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Hook, line, and sinker. Are your ecommerce marketing efforts grabbing the attention of consumers and luring them to shop your digital shelf? It might not be for the right reasons.
Your products might have strong search engine optimization (SEO) or rank well on heavily researched platforms like Amazon. Your engagement rates might be off the charts. You might see strong sales for a while until, eventually, the bad reviews and returns start flooding in.
The very product content you thought was so attractive to consumers might actually be to blame. If it isn’t consistent across your channels, features outdated images or data — or is just flat-out wrong, you might be product catfishing.
Learn more about this unfortunate phenomenon and how to remedy it before it sinks your sales and your reputation.
Similar to the human variety of catfishing, product catfishing is when a product page — whether intentionally or unintentionally — offers inaccurate information and content that can deceive its audience. Types of inaccurate content can include a whole range of product attributes as well as images, videos, or other assets that don’t portray the true nature of the product.
Deceiving customers is likely on no one’s to-do, especially when it comes to high-stakes mistakes like misreporting ingredients, allergens, or other errors that could lead to costly recalls.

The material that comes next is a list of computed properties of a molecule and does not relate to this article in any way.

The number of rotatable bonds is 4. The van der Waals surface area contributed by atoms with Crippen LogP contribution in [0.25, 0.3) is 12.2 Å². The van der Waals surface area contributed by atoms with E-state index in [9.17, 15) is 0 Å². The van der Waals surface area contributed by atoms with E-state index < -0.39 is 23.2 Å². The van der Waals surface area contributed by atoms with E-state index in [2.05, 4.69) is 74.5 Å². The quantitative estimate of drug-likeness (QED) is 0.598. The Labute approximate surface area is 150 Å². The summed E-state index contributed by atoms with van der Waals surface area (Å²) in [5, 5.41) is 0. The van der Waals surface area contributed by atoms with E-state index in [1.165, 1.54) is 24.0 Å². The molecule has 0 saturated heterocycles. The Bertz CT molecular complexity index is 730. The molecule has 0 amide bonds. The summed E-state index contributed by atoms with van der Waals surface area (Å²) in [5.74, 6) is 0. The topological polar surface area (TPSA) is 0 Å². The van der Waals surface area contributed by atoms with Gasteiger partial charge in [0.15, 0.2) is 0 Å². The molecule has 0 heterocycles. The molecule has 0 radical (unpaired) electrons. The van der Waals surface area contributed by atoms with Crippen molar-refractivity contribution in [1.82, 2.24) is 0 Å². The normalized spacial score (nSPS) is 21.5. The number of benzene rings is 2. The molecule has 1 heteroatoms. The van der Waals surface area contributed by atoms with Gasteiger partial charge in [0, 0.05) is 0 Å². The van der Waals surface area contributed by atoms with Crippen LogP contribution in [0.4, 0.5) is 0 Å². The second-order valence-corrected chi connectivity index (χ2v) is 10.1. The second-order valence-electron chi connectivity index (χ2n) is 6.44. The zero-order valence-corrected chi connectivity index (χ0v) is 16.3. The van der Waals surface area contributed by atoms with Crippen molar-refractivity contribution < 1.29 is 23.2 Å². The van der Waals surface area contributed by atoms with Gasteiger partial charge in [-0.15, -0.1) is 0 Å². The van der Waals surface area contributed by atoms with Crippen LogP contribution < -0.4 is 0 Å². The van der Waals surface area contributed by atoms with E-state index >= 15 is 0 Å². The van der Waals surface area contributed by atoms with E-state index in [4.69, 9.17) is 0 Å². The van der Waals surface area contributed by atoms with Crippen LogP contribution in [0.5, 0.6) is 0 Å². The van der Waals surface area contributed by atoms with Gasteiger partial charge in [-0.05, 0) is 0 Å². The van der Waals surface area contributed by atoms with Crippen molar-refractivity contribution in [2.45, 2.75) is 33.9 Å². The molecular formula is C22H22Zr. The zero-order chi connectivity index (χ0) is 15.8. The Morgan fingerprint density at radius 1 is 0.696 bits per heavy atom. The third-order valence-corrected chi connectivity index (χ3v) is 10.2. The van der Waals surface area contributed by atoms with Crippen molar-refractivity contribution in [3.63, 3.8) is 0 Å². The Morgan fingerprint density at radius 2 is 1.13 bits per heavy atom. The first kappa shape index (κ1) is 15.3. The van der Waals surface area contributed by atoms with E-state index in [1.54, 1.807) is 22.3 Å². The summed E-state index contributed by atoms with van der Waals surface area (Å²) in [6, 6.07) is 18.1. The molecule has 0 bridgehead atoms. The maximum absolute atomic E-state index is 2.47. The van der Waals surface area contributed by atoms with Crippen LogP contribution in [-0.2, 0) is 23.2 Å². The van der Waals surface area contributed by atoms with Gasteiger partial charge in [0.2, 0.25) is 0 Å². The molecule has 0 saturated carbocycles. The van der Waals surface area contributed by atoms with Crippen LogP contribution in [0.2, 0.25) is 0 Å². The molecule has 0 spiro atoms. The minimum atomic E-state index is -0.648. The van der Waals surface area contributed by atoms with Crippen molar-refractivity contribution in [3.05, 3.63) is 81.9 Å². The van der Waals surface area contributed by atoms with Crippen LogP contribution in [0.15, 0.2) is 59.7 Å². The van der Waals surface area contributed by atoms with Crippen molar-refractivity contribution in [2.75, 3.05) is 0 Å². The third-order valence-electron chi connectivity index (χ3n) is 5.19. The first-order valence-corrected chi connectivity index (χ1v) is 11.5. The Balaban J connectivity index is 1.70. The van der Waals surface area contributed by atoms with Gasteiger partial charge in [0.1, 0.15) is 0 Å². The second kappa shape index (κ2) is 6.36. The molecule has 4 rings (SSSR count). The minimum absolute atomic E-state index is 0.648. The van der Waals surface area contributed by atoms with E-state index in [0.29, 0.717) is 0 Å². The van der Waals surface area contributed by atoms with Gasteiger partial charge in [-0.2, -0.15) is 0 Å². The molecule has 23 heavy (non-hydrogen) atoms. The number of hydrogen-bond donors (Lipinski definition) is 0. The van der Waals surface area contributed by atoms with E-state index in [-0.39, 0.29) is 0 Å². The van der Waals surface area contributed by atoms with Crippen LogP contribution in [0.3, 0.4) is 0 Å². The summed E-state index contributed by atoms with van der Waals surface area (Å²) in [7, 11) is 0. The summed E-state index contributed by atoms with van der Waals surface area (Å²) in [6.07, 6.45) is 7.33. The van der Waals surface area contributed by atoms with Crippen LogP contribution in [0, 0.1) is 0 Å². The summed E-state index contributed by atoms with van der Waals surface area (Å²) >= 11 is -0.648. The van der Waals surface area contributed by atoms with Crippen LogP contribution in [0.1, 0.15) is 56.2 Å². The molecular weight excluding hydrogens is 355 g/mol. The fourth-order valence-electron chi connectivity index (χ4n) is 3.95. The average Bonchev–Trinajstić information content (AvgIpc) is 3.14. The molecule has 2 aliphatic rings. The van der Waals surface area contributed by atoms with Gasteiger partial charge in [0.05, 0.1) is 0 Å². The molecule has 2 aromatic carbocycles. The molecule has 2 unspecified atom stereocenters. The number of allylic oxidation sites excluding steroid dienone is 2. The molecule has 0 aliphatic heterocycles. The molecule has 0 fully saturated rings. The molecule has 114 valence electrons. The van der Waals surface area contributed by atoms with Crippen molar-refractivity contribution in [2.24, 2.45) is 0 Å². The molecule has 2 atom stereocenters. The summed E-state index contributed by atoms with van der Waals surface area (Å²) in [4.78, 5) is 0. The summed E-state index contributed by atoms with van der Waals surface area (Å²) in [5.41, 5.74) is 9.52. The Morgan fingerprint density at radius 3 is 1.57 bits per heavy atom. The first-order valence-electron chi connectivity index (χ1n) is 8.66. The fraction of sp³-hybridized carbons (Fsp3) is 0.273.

There are measures in place to protect consumers from these mishaps and hold corporations accountable, but of course, you never want these laws enacted on your brand.
According to United Nations Conference on Trade and Development (UNCTAD), online consumer protection legislation for consumers exists in 115 countries out of 142 countries with data available. This share varies from 78% in Europe to 52% in Africa and 71% in the Americas. To ease some concerns about potential product catfishing, check out the list below.
The following are actually considered best practices when it comes to creating compelling product experiences.
Therefore, product catfishing is not:
In other words, if you’re selling a Camry-grade baby stroller (and there’s nothing wrong with that) the right visuals and copy can make consumers feel like they’re getting a Carrera. What you cannot do, however, is market a Carrera and have it roll up to a customer’s door as nothing more than a baby stroller.
No matter how provocative your ecommerce marketing strategy is, product catfishing can quickly kill it. There might be a variety of reasons why shoppers aren’t buying your products, but the overarching cause is likely inconsistent or inaccurate product content, the core of product catfishing. This can lead to other issues beyond lost sales that can avalanche and cause lasting performance lags:
If customers learn to distrust your product information, they’ll likely abandon your brand for good.